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Doc Henry

I like film...(open thread)

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1 hour ago, Sparkassenkunde said:

Another, more minimalistic approach, Baltic Sea once more:

Minolta Autocord - Tri-X 320 (dev. in Rodinal 1+50)

Some of your recent work James, is inspired, this one in particular is really lovely . 

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9 minutes ago, benqui said:

Cinestill 800, M6, Summilux 50

 

Look at her skin - exquisite! You just don't get skin rendition like this except on film. Just a great portrait, Marc - her hair, the hint of shoulder and her inscrutable expression are perfect.

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51 minutes ago, stray cat said:

Look at her skin - exquisite! You just don't get skin rendition like this except on film. Just a great portrait, Marc - her hair, the hint of shoulder and her inscrutable expression are perfect.

I agree Phil!

Btw, if I hadn't checked it was you, Phil, I could have sworn it was the Doc?

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The fog - a dead giveaway! And here was I, Steve, about to post a poppy pic as well! Or was it the mini film vs digital mention?

I'll accept the compliment of a comparison to Doc Henry any day!

 

Edited by stray cat

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20 hours ago, stray cat said:

"Lunar Sea" or even "Total Lunar Sea" might be a more appropriate title Rog. This and Little Red Oblique just border on the totally unhinged, although the latter looks like it might have hinges in order to open into the 3D box it obviously really is. How do you do that? No - don't want to know - the mystery of the process combined with the mystery of the narrative spoken by the pictures themselves is too delicious to deconstruct. Please, though, do keep pointing that virtual Leica of yours at these virtual scenes in that virtual universe. And where's Billy Bibbit hiding?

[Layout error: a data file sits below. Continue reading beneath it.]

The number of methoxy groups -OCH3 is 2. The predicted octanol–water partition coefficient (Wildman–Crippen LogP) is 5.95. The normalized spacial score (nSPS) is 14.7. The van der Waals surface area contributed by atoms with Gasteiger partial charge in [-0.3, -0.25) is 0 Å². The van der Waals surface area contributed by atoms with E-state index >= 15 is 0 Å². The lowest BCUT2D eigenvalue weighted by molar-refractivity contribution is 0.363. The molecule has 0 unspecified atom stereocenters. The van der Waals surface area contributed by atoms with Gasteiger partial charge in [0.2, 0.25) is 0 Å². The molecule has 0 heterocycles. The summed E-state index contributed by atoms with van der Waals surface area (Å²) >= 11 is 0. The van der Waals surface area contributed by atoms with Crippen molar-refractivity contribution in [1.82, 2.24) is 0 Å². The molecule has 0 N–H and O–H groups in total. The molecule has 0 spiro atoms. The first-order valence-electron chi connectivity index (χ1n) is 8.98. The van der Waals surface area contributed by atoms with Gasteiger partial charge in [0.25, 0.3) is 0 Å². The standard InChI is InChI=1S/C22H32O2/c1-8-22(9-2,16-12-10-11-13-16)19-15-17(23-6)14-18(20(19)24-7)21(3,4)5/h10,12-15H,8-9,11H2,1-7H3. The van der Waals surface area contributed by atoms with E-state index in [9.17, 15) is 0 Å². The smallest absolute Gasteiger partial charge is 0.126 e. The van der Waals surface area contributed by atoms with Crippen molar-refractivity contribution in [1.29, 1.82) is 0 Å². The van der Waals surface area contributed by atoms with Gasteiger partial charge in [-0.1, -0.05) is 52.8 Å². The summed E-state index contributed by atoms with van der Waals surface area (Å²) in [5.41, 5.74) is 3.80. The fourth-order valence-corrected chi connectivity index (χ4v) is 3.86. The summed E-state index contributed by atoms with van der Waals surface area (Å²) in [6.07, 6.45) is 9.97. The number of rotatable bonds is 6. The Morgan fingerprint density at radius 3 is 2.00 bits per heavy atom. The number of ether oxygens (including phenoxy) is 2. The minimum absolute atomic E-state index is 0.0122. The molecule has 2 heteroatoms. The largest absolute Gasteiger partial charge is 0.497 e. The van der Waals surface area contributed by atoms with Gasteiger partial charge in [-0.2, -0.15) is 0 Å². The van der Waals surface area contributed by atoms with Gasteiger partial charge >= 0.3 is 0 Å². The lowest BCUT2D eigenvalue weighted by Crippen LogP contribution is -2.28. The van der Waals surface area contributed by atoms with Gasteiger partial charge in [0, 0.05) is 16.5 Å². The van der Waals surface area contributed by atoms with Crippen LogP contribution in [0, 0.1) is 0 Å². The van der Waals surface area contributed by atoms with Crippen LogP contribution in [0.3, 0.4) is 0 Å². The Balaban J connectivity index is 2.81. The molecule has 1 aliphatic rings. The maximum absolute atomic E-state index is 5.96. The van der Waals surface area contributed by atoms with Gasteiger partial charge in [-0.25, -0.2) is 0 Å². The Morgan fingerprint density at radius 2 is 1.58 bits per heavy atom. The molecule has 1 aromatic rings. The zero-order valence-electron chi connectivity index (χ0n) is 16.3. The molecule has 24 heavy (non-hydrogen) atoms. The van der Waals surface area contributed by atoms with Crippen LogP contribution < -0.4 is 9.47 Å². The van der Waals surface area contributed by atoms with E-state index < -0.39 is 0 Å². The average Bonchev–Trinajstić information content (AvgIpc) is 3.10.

Love the "Lunar Sea" titling! "Little Red Oblique" is a spin off from the Rietveld Box I posted a while ago and reworked it with the "looking in the rangefinder,' calling attention to the fact that this is, indeed, a photograph of a photograph concept and that the frame lines omit those elements of the box, which completely changes what the photograph would be in the edited version. Bertolt Brecht did this in theatre, borrowing from Chinese theatre, and called it the Verfremdungseffekt or "alienation effect." On stage, he reminded the audience with dialogue and posters that it was the artifice of the theatre being enacted--the audience was then prevented from being drawn into the theatrical moment by identifying or empathizing with the characters. This was in direct opposition to the Stanislavsky school adopted for method acting by Lee Strasberg and others. Godard used Brechtian alienation effect in his films, such as Vivre Sa Vie, by having his characters (Anna Karenina) break character and interview themselves on camera. The director, in this way, calls attention to the artifice of the film as medium. Recall the opening shots of Bergman's Persona with film chattering through a projector, getting stuck, then burning through to a glaring white theatre screen. "Get it, people, this is a film you're watching!" And these are words that I am typing on my computer screen, and since I am as paranoid as Phil is about everything vaporizing with an errant key stroke, I just saved (copied) everything, just to be "safe." All an illusion.  What's safe in cyberland? So wrapping up, "Little Red Oblique" capitalizes on Brecht and perhaps a bit of Bauhaus minimalism at the same it.

Here's the original red photograph, shot on E100 at LACMA: the red-painted steel girder and wire cable of an elevator. Lightroom knocked out the perspective bit, or is that Bibbit?

Red Red  M-A APO 50 E100

Edited by Ernest

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Red Transform Example  M-A APO 50 E100
To get the bottom "transform" image in Lightroom, go to Develop, select Transform, Vertical +100
I was inspired by Rauschenberg's Cardbird series using flattened cardboard boxes, for the most part, arranged into different configurations. I wanted to use color field studies to create color photo-boxes.

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